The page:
THE COSTA CONCORDIA
The Costa Concordia ran
aground on the island of Giglio on the very day last month that I was
writing this newsletter, and it has now more or less faded from view except
for those living on the island. But it is now accepted that thirty two
people, who were either passengers or crew members on the ship, died in the
accident. It was a painful and distressing event for everybody who witnesses
it, even in the media, and it must have been traumatic for those who were
attempting to evacuate from the vessel, and the relatives of those lost have
our sympathy. In the aftermath much has been said and written about the
event, and the actions of the master, who seems to have failed in a number
In the professional marine media the Nautical Institute, through its
magazine “Seaways” has pledged that it does not comment on marine accidents
until the findings of the investigation have been revealed, and the marine
union paper the Telegraph has protested at the “scapegoating” of the master.
However, while the Nautical institute has said nothing – because the
investigation has not been concluded – the Telegraph has also called for “a
radical safety review”. For myself, I have read what was in the papers, and
heard what the marine experts have had to say on the Beeb, and listened to a
thirty minute programme on Radio 4 called “The report”.
I have written to the Nautical Institute, pointing out to them that if they
wait for the results of investigations, they will probably not be commenting
on anything – and for them to get on with it, and make their point, which
primarily is the prevention of the criminalization of the seafarer. We all
agree with that, but on the face of it Captain Schettino seems to have been
a bit … what could the word be? Incautious!
THE IRON LADY
Now showing at a cinema
near you. The Iron Lady starring Meryl Streep. I had not realized what a
strange name that was until I typed it for the first time. However, it was
Mrs Thatcher who totally deregulated the British merchant navy, and I wonder
whether it was she, who had therefore changed the way ships are operated all
over the world. Did she identify the means by which even Mongolia can have a
TEENAGE YACHT PERSONS
It was reported in the
press the other day that a teenage girl, Laura Dekker, now sixteen years and
four months has completed her objective of sailing round the world. She made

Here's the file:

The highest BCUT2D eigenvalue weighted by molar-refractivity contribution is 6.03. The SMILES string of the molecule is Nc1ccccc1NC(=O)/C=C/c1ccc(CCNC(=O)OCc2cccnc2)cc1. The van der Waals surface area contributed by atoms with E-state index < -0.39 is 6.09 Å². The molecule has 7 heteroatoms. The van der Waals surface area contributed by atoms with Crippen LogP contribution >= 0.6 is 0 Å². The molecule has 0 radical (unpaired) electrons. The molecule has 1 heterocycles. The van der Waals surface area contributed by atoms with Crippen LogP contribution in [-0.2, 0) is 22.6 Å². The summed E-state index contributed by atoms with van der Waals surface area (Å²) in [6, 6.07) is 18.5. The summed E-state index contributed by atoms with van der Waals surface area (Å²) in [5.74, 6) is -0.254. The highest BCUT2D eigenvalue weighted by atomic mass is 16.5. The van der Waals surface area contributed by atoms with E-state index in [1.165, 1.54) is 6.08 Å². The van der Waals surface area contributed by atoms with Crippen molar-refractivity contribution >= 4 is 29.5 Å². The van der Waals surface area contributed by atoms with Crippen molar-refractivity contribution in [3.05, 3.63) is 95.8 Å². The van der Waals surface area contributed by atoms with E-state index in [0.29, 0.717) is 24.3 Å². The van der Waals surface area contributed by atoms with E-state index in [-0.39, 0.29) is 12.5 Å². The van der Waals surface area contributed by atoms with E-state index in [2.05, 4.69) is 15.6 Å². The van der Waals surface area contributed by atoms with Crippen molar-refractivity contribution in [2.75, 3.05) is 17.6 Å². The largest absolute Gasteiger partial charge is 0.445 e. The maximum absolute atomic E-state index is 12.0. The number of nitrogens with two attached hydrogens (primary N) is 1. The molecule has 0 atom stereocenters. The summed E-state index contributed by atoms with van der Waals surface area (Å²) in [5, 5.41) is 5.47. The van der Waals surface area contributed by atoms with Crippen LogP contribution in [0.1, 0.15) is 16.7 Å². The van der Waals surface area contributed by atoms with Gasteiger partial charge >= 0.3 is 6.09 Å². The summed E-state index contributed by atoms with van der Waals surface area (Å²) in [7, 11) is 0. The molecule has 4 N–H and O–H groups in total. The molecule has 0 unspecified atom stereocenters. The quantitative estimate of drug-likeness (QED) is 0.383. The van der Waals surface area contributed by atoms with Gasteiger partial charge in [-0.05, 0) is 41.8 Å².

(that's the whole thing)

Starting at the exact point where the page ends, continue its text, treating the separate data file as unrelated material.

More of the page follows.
it in a 38 foot boat, and it took her one year and a day, and arrived on
21st January in St Maarten in the Carribean.
She had won a court battle in the Dutch courts before leaving, because the
Dutch social services had argued that the voyage could harm her emotional
and social develop. Of course this was not out of the blue. The press had
reported that she had been born on a yacht off New Zealand during a seven
year round the world voyage. The Guinness Book of Records has now withdrawn
the category to prevent children in nappies from competing for the award.
Of course she is not the first, which could be even more worrying. Those of
us who spent years learning the trade before being let loose with a sextant,
might now wonder what the point of our study was, but we assume that they
are relying on GPS systems. And it appears that Jessica Watson, the
Australian round the worlder was condemned by the Queensland government
before she left.
American teenager Abby Sunderland had her yacht dismasted but was lucky to
It seems pretty strange to me that a fifteen year old with no formal marine
qualification can leave school and take off by herself across the world.
Today in UK, parents cannot take time off with their children to go on hols
during the term time!
TUGS IN THE GULF
In the third week of
January the weather was a bit rough in the gulf and it was reported in the
Tugs, Towing and Offshore Newsletter that in one week two ships had sunk one
of them only 500 metres from the beach. The beached vessel in the photo is
the tug Fadak 2, or maybe the Iranian tug Fadak 200. At least one crew
member has been lost.
In general the conditions in the Arabian Gulf are pretty fine, but the
weather can get up. Sometimes moderate gales can last for two or three days,
and on occasions there are storms with very high winds, driving rain,
lightning and thunder. It is likely to be the latter that catches out these
little ships, and would probably catch out bigger ships if they were about.
We go back to the loss of the Demas Victory with the deaths’ of nearly
everyone on board back in 2009 and the sinking of the Koosha 1 with a number
of divers still in sat in October 2011. It seems likely that they were all